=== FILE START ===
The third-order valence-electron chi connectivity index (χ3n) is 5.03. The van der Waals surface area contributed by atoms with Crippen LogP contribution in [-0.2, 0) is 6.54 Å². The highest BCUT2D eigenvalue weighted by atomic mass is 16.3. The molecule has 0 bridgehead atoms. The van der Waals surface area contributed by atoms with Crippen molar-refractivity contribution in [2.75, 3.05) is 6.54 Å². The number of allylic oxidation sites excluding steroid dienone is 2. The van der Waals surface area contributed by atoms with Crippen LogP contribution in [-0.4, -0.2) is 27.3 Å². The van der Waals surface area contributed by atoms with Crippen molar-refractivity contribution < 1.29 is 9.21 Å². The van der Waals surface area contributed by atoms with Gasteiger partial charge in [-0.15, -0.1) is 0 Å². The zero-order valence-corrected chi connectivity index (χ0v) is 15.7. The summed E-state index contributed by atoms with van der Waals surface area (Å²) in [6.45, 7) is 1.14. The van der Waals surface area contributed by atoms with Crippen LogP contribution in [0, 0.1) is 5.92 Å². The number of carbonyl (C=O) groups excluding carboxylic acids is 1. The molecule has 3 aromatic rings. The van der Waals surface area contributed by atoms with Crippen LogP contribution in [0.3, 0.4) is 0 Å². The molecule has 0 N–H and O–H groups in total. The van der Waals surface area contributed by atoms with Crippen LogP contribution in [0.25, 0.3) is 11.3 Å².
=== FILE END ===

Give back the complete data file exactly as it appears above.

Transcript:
The third-order valence-electron chi connectivity index (χ3n) is 5.03. The van der Waals surface area contributed by atoms with Crippen LogP contribution in [-0.2, 0) is 6.54 Å². The highest BCUT2D eigenvalue weighted by atomic mass is 16.3. The molecule has 0 bridgehead atoms. The van der Waals surface area contributed by atoms with Crippen molar-refractivity contribution in [2.75, 3.05) is 6.54 Å². The number of allylic oxidation sites excluding steroid dienone is 2. The van der Waals surface area contributed by atoms with Crippen LogP contribution in [-0.4, -0.2) is 27.3 Å². The van der Waals surface area contributed by atoms with Crippen molar-refractivity contribution < 1.29 is 9.21 Å². The van der Waals surface area contributed by atoms with Gasteiger partial charge in [-0.15, -0.1) is 0 Å². The zero-order valence-corrected chi connectivity index (χ0v) is 15.7. The summed E-state index contributed by atoms with van der Waals surface area (Å²) in [6.45, 7) is 1.14. The van der Waals surface area contributed by atoms with Crippen LogP contribution in [0, 0.1) is 5.92 Å². The number of carbonyl (C=O) groups excluding carboxylic acids is 1. The molecule has 3 aromatic rings. The van der Waals surface area contributed by atoms with Crippen LogP contribution in [0.3, 0.4) is 0 Å². The molecule has 0 N–H and O–H groups in total. The van der Waals surface area contributed by atoms with Crippen LogP contribution in [0.25, 0.3) is 11.3 Å².